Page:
And that is Winder’s point: forget the labels, look at the land below your feet. That’s where your “identity” comes from. Take the last wolf in England, which gives the book its title. Allegedly killed in the 1290s by a Shropshire knight named Peter Corbet (the king had tasked this “mighty hunter” and other nobles with ridding the land of predators), the wolf’s end freed up the English to transform their landscape – in a way not available to many other European countries, whose wolf populations were too large and interlinked to kill off – into “the biggest sheep farm in the world”. This turned England, in the Middle Ages, into a wealthy wool economy. It was an agricultural revolution, shaping everything from land ownership to diet to class structures to the architecture of the Cotswolds, and it happened not just because the landscape was now wolfless, but because “the country was made for grass”.

The same soil and climate that made growing grass so easy did the same for wheat – which, mainly in the form of bread, has been the staple of the English diet from the rise of agriculture to the present day, when we eat more wheat than ever. Add in the later discovery of coal, which was found in rich seams across the country, and which gave rise to the Industrial Revolution and the British Empire, and Winder suggests, only slightly playfully, that the English national character can be summed up by way of an algebraic equation: e = cw4: “Englishness equals coal x wool, wheat and wet weather.”

The book’s central case – that “natural history might be a branch of political science” – is a necessary corrective to a public debate in which we are increasingly instructed to believe that virtually every aspect of our character is a “social construct”. Winder wants us to understand that much of it is actually a natural construct, which means in turn that our development is not entirely under our control. It’s not a message that many people want to hear in an age of selfies and consumer choice: “Just as each vineyard (or terroir) produces its own unique wine, so human beings are conditioned by their local landscape. We move around more now, so the lines are blurred, but the underlying skeleton of English culture – the bare bones of the national psyche – may have changed less than we think.”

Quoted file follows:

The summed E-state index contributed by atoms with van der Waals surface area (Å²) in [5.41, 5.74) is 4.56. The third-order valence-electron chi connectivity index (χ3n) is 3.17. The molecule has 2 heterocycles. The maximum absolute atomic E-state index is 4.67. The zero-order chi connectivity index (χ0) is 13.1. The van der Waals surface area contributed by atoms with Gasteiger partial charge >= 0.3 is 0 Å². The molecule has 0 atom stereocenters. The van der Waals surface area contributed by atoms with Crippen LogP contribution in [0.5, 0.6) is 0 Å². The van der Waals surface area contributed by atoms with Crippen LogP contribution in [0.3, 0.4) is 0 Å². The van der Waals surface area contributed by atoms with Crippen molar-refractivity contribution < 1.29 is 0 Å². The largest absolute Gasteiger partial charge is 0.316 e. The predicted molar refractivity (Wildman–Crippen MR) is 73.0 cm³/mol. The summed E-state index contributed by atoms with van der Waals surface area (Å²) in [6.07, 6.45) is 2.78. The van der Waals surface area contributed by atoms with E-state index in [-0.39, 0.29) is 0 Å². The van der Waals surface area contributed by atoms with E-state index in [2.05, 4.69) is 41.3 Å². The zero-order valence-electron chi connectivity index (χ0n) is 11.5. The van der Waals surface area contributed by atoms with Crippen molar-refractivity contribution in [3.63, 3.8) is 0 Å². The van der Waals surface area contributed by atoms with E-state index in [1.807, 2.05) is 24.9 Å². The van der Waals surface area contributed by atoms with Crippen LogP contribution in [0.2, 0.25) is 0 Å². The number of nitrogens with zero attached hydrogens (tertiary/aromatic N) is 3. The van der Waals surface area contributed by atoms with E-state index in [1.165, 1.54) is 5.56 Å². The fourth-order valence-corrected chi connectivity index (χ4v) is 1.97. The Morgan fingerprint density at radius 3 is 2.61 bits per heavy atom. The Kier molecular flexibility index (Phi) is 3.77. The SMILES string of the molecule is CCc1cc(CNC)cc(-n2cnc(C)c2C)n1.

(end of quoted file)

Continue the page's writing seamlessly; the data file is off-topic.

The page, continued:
I couldn’t help, as I read, wanting more detail on this “underlying skeleton”. Where are the folk songs, the rhymes and ballads? Where is the mythology? Where are the grainy details of the lives of the people who, throughout English history, were probably shaped by the landscape most of all, and who shaped it in turn – the peasantry? There are glimpses of all this, but there is also too much school-textbooky history of inventors and their inventions, of revolutions and wars. A book like this ought to start at the bottom – in the mud, in the mulch on the forest floor. I wanted an earthier, messier story.

Despite this, there is plenty to chew on here. The question that remained when it was over though, for this reviewer at least, was: is any of it true any more? It may once have been the case that human customs were formed by places, but is it now?

When people in England, or anywhere in the modern world, have more connection, via their handheld screens, with the mill race of global consumer “culture” than they do with the landscape around them, and when only a handful of us work on or really know that landscape, what chance does it have of forming the basis of our cultural life?

If English national character is so hard to pin down, could the reason simply be that there is no such thing any more; that the English, like other denizens of techno-post-modernity, are shaped not by their natural environment, but by the artificial one that is rising to enclose them like a silicon cocoon? When the heavy metals in your smartphone are mined in Indonesia, not Cornwall, what equation defines you – and do you even care? 

Paul Kingsnorth’s books include “Confessions of a Recovering Environmentalist ” (Faber & Faber)

The Last Wolf: the Hidden Springs of Englishness
Robert Winder
Little, Brown, 480pp, £20

This article first appeared in the 10 August 2017 issue of the New Statesman, France’s new Napoleon